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In an unusual alliance, Jewish media and striking journalists are uniting to cover the Pittsburgh synagogue shooting trial

PITTSBURGH (JTA) — How many times should an alleged synagogue shooter’s name be mentioned in a news story about his trial, now beginning after more than four years?

For the Pittsburgh Union Press last month, the answer was seven. For the Pittsburgh Jewish Chronicle, it was an uneasy five, in a departure from its usual answer of zero — a number chosen out of deference to a community devastated by the shooting.

The slight difference was the only discrepancy between one set of stories published by the two news organizations covering the trial of Robert Bowers, accused of murdering 11 Jews in their synagogue here in 2018.

The anomaly offers a window into an unusual partnership between the two publications — the city’s Jewish paper and the news site established by striking staffers for the Pittsburgh Post-Gazette — born in February when it became clear that the trial would last months.

Pittsburgh Jewish Chronicle editor Toby Tabachnick was dreading the trial coverage, with a staff of just three on the editorial side: herself and two reporters, David Rullo and Adam Reinherz.

“I started getting really nervous. Like, how are we going to do this?” Tabachnick said on the eve of the trial, speaking at the federal courthouse where jury selection would soon begin. “Our regular reporters could have been here. But it would have been extremely taxing, difficult and emotional for us, because we’re so ingrained in the community too.”

Plus, she added, “In addition to this trial, which is going to be every day for three months, we’re covering the synagogues, events and the holidays, the lectures, we still have a regular community newspaper to put out.”

Tabachnick knew Andrew “Goldy” Goldstein, one of the Post-Gazette’s team that picked up a Pulitzer for their coverage of the massacre, from his time as a Pittsburgh Jewish Chronicle intern. She also knew he was on strike and wondered whether he could use the extra freelance opportunity.

Instead, Goldstein immediately offered up a better idea: Join with the Pittsburgh Union Progress, the strike paper, in a joint reporting project, organized in part through the Pittsburgh Media Partnership, an incubator for local journalism. (The Jewish Telegraphic Agency is raising funds for the coverage.)

Working together just made sense, Goldstein said. The Chronicle was deeply resourced and credible in the Jewish community, and the Progress had on board Torsten Ove, a local legend.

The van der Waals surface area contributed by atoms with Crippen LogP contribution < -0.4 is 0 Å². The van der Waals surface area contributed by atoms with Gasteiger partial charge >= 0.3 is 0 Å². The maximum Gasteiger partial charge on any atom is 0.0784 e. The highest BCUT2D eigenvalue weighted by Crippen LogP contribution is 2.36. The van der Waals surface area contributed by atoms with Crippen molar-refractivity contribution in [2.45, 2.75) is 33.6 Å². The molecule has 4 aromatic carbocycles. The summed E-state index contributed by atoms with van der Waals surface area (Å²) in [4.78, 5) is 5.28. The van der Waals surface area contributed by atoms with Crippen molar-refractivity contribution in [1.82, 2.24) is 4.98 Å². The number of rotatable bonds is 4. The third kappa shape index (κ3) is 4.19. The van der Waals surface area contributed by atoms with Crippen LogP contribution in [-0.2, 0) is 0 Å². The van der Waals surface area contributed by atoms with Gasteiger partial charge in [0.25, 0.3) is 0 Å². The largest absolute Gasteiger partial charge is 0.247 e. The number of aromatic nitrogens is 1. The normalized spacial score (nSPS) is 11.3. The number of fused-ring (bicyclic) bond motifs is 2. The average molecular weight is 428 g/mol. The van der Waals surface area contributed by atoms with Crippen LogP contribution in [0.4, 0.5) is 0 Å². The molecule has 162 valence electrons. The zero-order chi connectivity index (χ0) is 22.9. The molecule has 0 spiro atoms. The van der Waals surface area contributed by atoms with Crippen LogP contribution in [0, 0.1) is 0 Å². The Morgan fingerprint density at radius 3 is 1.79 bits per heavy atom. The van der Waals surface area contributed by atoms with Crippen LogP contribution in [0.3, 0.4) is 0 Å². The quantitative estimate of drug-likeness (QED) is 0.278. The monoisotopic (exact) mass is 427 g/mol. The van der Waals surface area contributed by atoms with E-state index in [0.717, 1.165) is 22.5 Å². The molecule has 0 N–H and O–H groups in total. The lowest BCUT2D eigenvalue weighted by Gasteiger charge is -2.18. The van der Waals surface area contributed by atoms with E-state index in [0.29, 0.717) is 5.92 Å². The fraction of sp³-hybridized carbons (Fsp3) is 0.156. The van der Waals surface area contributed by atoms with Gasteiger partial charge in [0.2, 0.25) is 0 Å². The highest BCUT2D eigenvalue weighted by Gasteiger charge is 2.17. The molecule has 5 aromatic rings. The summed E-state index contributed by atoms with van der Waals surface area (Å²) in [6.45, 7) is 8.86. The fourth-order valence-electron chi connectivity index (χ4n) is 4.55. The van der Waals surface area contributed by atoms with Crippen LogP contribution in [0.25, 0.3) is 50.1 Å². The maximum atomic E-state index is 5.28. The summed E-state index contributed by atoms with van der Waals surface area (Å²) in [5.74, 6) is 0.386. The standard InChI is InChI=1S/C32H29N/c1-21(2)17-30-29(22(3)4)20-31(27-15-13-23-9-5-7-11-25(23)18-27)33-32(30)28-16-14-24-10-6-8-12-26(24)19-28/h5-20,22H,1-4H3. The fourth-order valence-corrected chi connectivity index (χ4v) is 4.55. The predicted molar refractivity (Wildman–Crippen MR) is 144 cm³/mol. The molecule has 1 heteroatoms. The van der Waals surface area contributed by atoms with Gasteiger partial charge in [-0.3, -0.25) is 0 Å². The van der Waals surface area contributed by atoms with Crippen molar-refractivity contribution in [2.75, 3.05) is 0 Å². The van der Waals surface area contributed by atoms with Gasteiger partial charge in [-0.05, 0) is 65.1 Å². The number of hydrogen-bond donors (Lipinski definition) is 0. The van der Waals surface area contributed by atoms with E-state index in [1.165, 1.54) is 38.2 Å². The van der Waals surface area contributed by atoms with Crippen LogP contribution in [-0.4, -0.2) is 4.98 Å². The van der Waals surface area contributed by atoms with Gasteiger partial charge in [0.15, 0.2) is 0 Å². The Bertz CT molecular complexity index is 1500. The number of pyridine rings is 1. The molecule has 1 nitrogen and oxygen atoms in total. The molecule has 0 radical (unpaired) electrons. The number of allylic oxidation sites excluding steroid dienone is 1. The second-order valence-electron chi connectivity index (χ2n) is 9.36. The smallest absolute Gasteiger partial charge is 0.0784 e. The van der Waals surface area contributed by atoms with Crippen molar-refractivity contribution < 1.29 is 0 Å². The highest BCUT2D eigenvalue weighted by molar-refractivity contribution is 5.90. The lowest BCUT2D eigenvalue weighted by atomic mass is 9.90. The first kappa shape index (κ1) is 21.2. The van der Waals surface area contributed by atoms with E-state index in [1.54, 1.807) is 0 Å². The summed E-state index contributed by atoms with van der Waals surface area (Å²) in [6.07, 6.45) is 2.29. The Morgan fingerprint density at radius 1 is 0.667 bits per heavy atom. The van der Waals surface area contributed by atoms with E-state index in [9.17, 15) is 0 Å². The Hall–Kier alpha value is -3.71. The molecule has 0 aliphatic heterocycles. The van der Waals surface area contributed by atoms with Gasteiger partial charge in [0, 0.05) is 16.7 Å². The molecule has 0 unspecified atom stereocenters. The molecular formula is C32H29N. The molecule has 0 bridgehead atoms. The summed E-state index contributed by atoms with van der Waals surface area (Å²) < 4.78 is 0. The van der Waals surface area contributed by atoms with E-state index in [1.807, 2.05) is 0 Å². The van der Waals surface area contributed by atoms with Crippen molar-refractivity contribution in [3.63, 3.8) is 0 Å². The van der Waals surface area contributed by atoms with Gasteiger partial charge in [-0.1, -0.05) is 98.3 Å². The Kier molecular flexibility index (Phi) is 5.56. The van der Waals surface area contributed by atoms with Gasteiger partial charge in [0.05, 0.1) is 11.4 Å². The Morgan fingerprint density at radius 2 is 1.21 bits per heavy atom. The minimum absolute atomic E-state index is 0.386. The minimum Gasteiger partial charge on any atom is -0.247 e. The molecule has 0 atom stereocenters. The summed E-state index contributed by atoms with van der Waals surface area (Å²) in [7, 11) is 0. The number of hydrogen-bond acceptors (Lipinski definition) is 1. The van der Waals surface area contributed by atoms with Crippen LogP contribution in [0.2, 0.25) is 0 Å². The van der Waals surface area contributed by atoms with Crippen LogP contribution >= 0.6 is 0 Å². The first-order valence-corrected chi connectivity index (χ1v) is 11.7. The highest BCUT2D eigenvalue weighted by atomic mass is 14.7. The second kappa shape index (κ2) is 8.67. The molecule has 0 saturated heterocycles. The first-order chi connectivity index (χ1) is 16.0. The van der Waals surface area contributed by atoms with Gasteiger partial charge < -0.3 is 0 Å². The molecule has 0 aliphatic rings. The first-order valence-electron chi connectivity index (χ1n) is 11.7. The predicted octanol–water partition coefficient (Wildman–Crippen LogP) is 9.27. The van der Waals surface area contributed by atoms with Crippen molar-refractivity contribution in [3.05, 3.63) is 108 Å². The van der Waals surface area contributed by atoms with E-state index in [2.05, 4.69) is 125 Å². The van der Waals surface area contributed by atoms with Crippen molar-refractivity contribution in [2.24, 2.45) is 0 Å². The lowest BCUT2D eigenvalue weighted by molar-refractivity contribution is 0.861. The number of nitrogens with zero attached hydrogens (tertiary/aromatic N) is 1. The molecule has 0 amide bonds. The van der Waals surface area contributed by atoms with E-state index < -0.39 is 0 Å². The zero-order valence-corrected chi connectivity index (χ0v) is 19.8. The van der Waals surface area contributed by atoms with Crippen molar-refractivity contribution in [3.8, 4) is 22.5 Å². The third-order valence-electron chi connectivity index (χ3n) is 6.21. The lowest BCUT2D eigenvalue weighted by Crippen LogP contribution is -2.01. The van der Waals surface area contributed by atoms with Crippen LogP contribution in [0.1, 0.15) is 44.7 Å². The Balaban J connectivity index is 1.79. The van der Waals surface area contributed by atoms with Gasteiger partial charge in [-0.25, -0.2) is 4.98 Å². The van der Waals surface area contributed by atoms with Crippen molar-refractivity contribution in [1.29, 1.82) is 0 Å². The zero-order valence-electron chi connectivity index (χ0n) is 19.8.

From left to right, Bob Batz of the Pittsburgh Union Progress, Toby Tabachnick of the Pittsburgh Jewish Chronicle and Andrew Goldstein of the Progress pose in the Joseph Weis Jr. Courthouse in Pittsburgh, April 21, 2023. (Ron Kampeas)

“We have the all-star federal courts reporter in Torsten and we have a lot of really great journalists who love Pittsburgh, love this community, and we’ll do our best to cover it,” Goldstein said, noting that the Chronicle would also have access to the Progress’s photographers. “But the Chronicle brings something different entirely to the table, which is, they’re so deeply sourced in the Pittsburgh Jewish community, and they have such an interest in this trial in particular.”

Newsroom collaborations have become more frequent in recent years as publications realize they can expand their impact and audience by working together. But while there are a growing number of relationships between local and national publications and between daily and investigative outlets, ties between mainstream newsrooms and community or ethnic media are less common.

S. Mitra Kalita, the founder and director of URL Media, a network of Black and Brown community news outlets that share content and revenue, said the value in such partnerships was not just in delivering relief as media staffs shrink, but also in sensitizing mainstream media to minority sensibilities.

“Talking about who [the ethnic media outlet is] serving and why we’re doing it this way — the spirit of real collaboration is a bit of that give and take,” she said. “We make mainstream media way better because it starts to infuse mainstream media with aspects of community and thus redefine the mainstream.”